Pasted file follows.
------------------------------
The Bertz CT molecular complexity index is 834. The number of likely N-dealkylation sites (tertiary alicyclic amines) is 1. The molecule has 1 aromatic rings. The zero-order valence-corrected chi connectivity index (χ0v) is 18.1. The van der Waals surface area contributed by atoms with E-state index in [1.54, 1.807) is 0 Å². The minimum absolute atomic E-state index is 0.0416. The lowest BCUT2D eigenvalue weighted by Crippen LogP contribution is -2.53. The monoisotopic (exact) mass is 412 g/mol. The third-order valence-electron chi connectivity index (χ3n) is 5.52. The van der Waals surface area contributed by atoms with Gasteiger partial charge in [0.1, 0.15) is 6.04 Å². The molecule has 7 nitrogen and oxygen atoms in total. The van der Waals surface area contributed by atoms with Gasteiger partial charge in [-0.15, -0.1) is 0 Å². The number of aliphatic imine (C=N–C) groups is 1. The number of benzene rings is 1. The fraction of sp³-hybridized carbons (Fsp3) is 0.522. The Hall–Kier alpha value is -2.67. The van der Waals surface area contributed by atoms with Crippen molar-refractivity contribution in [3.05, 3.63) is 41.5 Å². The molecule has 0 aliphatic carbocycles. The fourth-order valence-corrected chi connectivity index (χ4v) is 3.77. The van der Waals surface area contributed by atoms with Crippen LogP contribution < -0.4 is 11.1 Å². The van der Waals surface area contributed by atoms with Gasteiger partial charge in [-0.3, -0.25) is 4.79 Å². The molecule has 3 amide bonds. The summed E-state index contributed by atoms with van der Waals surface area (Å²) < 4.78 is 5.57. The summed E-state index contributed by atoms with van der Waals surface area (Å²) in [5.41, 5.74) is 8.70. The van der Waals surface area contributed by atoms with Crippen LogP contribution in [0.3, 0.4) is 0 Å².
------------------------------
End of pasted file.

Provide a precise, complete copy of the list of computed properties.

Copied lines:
The Bertz CT molecular complexity index is 834. The number of likely N-dealkylation sites (tertiary alicyclic amines) is 1. The molecule has 1 aromatic rings. The zero-order valence-corrected chi connectivity index (χ0v) is 18.1. The van der Waals surface area contributed by atoms with E-state index in [1.54, 1.807) is 0 Å². The minimum absolute atomic E-state index is 0.0416. The lowest BCUT2D eigenvalue weighted by Crippen LogP contribution is -2.53. The monoisotopic (exact) mass is 412 g/mol. The third-order valence-electron chi connectivity index (χ3n) is 5.52. The van der Waals surface area contributed by atoms with Gasteiger partial charge in [0.1, 0.15) is 6.04 Å². The molecule has 7 nitrogen and oxygen atoms in total. The van der Waals surface area contributed by atoms with Gasteiger partial charge in [-0.15, -0.1) is 0 Å². The number of aliphatic imine (C=N–C) groups is 1. The number of benzene rings is 1. The fraction of sp³-hybridized carbons (Fsp3) is 0.522. The Hall–Kier alpha value is -2.67. The van der Waals surface area contributed by atoms with Crippen molar-refractivity contribution in [3.05, 3.63) is 41.5 Å². The molecule has 0 aliphatic carbocycles. The fourth-order valence-corrected chi connectivity index (χ4v) is 3.77. The van der Waals surface area contributed by atoms with Crippen LogP contribution < -0.4 is 11.1 Å². The van der Waals surface area contributed by atoms with Gasteiger partial charge in [-0.3, -0.25) is 4.79 Å². The molecule has 3 amide bonds. The summed E-state index contributed by atoms with van der Waals surface area (Å²) < 4.78 is 5.57. The summed E-state index contributed by atoms with van der Waals surface area (Å²) in [5.41, 5.74) is 8.70. The van der Waals surface area contributed by atoms with Crippen LogP contribution in [0.3, 0.4) is 0 Å².